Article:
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Lions Roar : January 2019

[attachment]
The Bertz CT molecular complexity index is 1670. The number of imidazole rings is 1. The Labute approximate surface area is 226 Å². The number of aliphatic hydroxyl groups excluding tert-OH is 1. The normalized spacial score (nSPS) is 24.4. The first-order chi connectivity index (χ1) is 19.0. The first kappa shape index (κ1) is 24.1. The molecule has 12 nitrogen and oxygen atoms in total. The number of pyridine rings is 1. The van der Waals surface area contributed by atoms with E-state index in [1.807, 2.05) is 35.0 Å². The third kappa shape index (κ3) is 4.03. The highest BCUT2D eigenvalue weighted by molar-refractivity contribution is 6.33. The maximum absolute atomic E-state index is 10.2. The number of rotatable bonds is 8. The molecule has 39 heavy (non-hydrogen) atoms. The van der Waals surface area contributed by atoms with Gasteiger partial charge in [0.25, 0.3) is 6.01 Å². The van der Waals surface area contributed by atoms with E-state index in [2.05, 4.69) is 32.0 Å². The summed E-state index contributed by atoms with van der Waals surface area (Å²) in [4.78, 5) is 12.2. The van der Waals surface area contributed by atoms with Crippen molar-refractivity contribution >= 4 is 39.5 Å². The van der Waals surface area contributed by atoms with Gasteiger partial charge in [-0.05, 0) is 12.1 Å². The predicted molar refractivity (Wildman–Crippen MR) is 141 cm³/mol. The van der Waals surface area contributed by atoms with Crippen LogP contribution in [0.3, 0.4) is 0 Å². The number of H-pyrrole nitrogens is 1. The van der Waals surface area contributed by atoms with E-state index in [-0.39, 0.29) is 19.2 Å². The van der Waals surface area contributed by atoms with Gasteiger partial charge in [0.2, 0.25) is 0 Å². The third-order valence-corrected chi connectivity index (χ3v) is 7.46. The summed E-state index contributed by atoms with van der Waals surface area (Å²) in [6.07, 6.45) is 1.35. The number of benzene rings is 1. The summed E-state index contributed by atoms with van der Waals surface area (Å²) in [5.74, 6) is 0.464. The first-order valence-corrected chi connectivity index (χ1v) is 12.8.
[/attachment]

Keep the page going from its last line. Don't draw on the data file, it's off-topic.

Helper. It’s possible she saw right through me and shoved my halo off. The phenomenal world is your guru. I was getting a little too comfortable at the charnel grounds. Mom too became unconstrained in expressing the opinions she held strongly her whole life. She despised my idol Diana, the Princess of Wales, and would shut down any conversation involv- ing her. She stated with loud ferocity more than once during the 2015 election in Canada, “I know who I’m not voting for.” But she never spoke critically of me anymore (at least not to my face). After a few years I felt the urge to make change in the broken long-term care system, to meet this world halfway and see what I could contribute. I joined the board of a nonprofit home. Unlike boards of financial institutions or children’s hospitals, it’s far from sexy to sit on a nonprofit nursing home board. Governance volunteers are usually members of religious orders or family members longing to give back, and political influence is scarce. Being on this board, I see—and learn—patience and perse- verance, because a better situation for the elderly likely won’t come from the “system,” despite our best lobbying. We’ve had differing opinions, but I’ve always witnessed tender hearts among the members who keenly feel for the elderly and their overworked and underpaid care staff. I once saw our chair- person sob during a public address at the annual general meet- ing after mentioning his wife had died in the nursing home three years before. The audience quietly mourned with him. During the final weeks of Mom’s life, each day I entered the nursing home it felt to me like walking straight into a fiery oven of inescapable, profound sadness. My mother was dying. In pain. We had a few poignant conversations during that final time. Writhing in pain, she told me haltingly that she knew what was going on. I asked her if she wanted to talk about it. She shook her head, a determined “no.” After a grating breath, she said, with effort among several pauses, “I know you love me...I don’t know why you do...but it’s...wonderful.” I hated seeing my mother dead. When I walked in the room that last morning, after five years of visiting, I burst into reckless, uncontrollable sobs that came from a place deep, deep in my belly, a place I hadn’t known was there. Yet mere days later, her death simply felt right. Nothing wrong. I have often thought that children are a connection to basic goodness. So too are the frail and elderly. Many are no longer afraid to be who they are, be it sad, rude, in pain, or terrified. I gained a humanity I didn’t have before visiting nursing homes, and it was meditation that helped me expose this humanity and let it be there with me in my daily experience. Fearless warriors live in nursing homes. And they deserve to be seen. ♦ Susan MacLeod is a Nova Scotian artist working on a humorous graphic memoir. You can follow her on Instagram: @humans_of_saint_vincents. Oh Guilty LION’S ROAR | JANUARY 2019 73